Like most films dealing with alcoholics, a voice is heard telling the characters what they are doing, and doing to themselves, is wrong. This is often times a staple in this type of movie, and can easily come across as condescending. This film doesn’t do that. In fact, I would say it romanticizes the inebriated lifestyle. As I understand it, it is somewhat based on Bukowski’s life, which could be a reason for the romantic feel of the drunks. Oddly enough, they make you happy, and that’s a hard thing to do to make drunks make you happy when they have no desire to change at all. With the subject matter, you’d think this film would be either a slap-stick comedy, or a serious drama. Bukowski manages to make it fit comfortably in the middle.
Faye Dunaway is good in this film as Henry’s love interest; a girl who likes to drink and talk. After all, you don’t become “Faye Dunaway” by not being good. Normally, I’d say she was great in this film but truthfully, everyone else pales in comparison to Rourke in this show. In contrast to Rourke, Dunaway looks like she matted her hair after not washing it for a few days, and threw on some clothes that were in the hamper for a week. That’s not to say Dunaway is bad in this film, it’s just that Rourke’s so damn good. Yes, the lovable, charming drunk has been done in movies before, but they’re usually a supporting character. Rourke is the lovable, charming drunk in a lead role that almost begs you not to like him. He walks weird, he talks slow, and he has no ambition to be anymore than what he is. Rourke is also not afraid to look ugly either, which is definitely a necessity for this type of role. He doesn’t do good things, and he certainly doesn’t say good things, but there’s something about him that makes you think you just might want to be his friend. Maybe it’s because he’s more honest and sincere than most sober people, and those traits are rare.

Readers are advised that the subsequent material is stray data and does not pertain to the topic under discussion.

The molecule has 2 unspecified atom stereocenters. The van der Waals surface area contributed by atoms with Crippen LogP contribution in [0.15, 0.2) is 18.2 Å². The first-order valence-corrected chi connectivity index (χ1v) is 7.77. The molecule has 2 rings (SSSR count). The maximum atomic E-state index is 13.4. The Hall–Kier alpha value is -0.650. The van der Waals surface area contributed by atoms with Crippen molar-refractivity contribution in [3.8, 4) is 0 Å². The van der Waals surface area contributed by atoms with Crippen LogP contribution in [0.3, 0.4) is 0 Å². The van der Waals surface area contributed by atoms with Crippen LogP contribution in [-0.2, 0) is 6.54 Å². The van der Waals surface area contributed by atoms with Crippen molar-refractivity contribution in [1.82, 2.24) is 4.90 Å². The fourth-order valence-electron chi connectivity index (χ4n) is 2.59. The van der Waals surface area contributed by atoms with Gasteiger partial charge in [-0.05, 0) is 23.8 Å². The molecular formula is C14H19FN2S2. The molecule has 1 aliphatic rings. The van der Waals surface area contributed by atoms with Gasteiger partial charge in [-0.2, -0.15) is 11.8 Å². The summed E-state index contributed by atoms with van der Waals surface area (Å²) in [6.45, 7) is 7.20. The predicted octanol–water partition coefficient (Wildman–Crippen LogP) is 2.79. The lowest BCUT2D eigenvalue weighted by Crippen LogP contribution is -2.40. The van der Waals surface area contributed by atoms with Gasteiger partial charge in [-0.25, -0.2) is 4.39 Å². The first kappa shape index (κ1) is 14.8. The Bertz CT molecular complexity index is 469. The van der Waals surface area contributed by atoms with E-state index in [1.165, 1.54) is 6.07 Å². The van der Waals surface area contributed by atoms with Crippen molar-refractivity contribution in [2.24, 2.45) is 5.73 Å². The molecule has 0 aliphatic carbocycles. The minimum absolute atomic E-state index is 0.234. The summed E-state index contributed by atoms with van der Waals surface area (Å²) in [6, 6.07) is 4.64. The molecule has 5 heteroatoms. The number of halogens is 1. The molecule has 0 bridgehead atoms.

So if you feel like getting to know some entertaining people and having them show you a little slice of their life, I recommend you grab a stool, order a beer, and watch the barflys in The Golden Horn. Or if your only experience to Mickey Rourke is Sin City and Once Upon a Time in Mexico, take a look at what this guy could do more than twenty years ago.